Sony on Monday said it had fixed a major software bug which prompted the company to warn millions of PlayStation 3 owners not to use their consoles earlier in the day.
The Japanese electronics group said owners of the latest “slim” versions of the PS3 did not appear to be affected by the problem, which crashed and froze older consoles.
Sony, which has sold more than 25m units of the older consoles, said it believed some 20m consoles might have been affected by a bug in the system clock, which was causing a number of possible errors.
These included the date being reset to January 1, 2000 and users being unable to reset it. Players were being immediately logged out of the online PlayStation Network when they started the system and were also unable to play games offline.
In a blog note on Monday, the company warned users of the older consoles not to use the machines while it looked for a fix. Within 24 hours, the company published another blog saying it had resolved the problems and that the consoles could be used normally again.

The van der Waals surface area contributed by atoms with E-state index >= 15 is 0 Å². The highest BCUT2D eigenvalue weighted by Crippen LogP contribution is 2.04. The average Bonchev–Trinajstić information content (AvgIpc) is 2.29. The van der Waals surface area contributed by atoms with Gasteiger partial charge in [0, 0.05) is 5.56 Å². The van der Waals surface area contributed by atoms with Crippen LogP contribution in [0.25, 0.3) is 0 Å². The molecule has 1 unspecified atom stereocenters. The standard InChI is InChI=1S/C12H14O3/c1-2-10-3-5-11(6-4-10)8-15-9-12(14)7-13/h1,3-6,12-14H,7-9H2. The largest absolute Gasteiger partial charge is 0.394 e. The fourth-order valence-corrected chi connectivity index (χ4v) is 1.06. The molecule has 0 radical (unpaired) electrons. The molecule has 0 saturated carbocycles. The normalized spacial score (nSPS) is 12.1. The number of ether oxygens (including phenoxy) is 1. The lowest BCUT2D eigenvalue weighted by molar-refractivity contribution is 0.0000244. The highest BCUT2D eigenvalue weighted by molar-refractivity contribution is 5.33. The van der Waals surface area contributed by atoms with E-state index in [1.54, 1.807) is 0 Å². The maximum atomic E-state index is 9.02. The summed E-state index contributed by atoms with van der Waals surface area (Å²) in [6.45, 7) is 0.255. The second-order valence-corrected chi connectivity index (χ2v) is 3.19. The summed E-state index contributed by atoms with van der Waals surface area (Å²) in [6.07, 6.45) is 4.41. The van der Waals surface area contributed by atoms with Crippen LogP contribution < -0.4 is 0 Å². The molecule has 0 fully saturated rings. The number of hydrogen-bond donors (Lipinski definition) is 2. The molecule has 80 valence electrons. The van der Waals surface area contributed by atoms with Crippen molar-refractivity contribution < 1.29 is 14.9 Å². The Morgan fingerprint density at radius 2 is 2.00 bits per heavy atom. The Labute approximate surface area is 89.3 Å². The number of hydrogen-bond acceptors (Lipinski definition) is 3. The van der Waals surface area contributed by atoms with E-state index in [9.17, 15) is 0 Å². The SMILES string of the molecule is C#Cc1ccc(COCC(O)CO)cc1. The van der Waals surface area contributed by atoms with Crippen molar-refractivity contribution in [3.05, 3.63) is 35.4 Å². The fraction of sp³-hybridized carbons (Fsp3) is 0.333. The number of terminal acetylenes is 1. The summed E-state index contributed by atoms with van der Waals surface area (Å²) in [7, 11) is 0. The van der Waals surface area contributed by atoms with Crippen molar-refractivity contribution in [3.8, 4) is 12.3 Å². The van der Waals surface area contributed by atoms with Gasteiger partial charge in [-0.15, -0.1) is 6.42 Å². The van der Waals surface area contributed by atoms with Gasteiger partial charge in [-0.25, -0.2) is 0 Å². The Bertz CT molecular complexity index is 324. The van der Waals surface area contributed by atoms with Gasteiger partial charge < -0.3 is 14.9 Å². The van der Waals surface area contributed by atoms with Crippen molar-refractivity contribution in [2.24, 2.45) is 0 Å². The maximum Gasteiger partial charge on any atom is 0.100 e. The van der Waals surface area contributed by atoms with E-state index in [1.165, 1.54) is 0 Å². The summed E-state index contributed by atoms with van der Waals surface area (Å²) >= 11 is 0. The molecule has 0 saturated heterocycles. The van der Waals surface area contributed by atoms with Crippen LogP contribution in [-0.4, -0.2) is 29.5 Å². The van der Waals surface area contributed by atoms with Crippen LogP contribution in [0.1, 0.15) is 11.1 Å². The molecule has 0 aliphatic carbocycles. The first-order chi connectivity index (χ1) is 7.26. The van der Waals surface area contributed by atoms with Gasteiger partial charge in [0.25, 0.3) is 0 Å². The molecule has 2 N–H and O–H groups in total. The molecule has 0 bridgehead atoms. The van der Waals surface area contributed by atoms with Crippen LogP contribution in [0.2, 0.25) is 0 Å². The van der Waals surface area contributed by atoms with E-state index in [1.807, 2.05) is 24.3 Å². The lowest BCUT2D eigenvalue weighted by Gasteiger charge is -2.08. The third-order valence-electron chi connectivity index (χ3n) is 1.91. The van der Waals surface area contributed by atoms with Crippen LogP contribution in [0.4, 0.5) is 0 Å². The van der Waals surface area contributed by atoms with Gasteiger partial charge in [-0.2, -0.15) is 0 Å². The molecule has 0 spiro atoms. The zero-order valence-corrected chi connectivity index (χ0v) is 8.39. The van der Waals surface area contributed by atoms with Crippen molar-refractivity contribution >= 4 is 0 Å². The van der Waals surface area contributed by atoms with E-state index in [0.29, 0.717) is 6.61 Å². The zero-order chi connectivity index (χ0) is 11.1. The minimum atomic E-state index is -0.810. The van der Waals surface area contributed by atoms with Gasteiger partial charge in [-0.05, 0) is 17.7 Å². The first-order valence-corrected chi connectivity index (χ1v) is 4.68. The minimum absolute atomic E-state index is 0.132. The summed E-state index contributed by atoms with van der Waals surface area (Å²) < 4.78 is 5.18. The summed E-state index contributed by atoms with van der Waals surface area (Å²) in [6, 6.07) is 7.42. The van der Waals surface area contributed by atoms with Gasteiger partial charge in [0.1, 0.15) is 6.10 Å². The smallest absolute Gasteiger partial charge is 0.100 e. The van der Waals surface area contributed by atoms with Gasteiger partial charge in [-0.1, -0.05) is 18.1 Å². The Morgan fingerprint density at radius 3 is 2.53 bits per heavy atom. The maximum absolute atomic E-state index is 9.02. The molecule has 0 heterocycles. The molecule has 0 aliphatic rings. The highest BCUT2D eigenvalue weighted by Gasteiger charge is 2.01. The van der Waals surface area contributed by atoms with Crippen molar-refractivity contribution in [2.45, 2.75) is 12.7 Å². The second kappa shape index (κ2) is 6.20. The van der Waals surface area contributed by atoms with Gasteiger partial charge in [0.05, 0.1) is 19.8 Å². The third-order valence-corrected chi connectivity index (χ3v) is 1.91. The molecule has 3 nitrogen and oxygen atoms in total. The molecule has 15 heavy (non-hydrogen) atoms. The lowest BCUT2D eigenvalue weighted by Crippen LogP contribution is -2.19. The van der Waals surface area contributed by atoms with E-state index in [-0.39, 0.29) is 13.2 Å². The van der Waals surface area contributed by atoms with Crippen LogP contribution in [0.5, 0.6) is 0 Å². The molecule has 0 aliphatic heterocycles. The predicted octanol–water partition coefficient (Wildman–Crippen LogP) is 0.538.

The bug was the most serious reported for the PS3, which has had a good reliability record compared to the rival Xbox 360 made by Microsoft and PlayStation users on Monday voiced their frustration on online forums.
The PS3 is at the forefront of Sony’s online consumer electronics strategy, helping to drive sales of films and games from its PlayStation Store. The console is also central to promoting its Blu-ray standard, the successor to the DVD.
Sony has seen a resurgence of its third-generation console since the release of the slim version last August and a drop in its price to $299.
Sony said it sold 3.8m PS3 consoles during the 2009 holiday sales season, a 76 per cent increase on the previous year. But last month it announced that a new motion-sensing controller to compete with similar devices from its rivals was being delayed from the spring to the autumn.
Sony has sold more than 33.5m PS3s worldwide, trailing Microsoft, which has sold almost 40m Xbox 360s and Nintendo, which has sold 67m Wiis.
Microsoft took a $1bn charge for the cost of repairs to its Xbox 360 console for a fault known as the “Red Ring of Death”.
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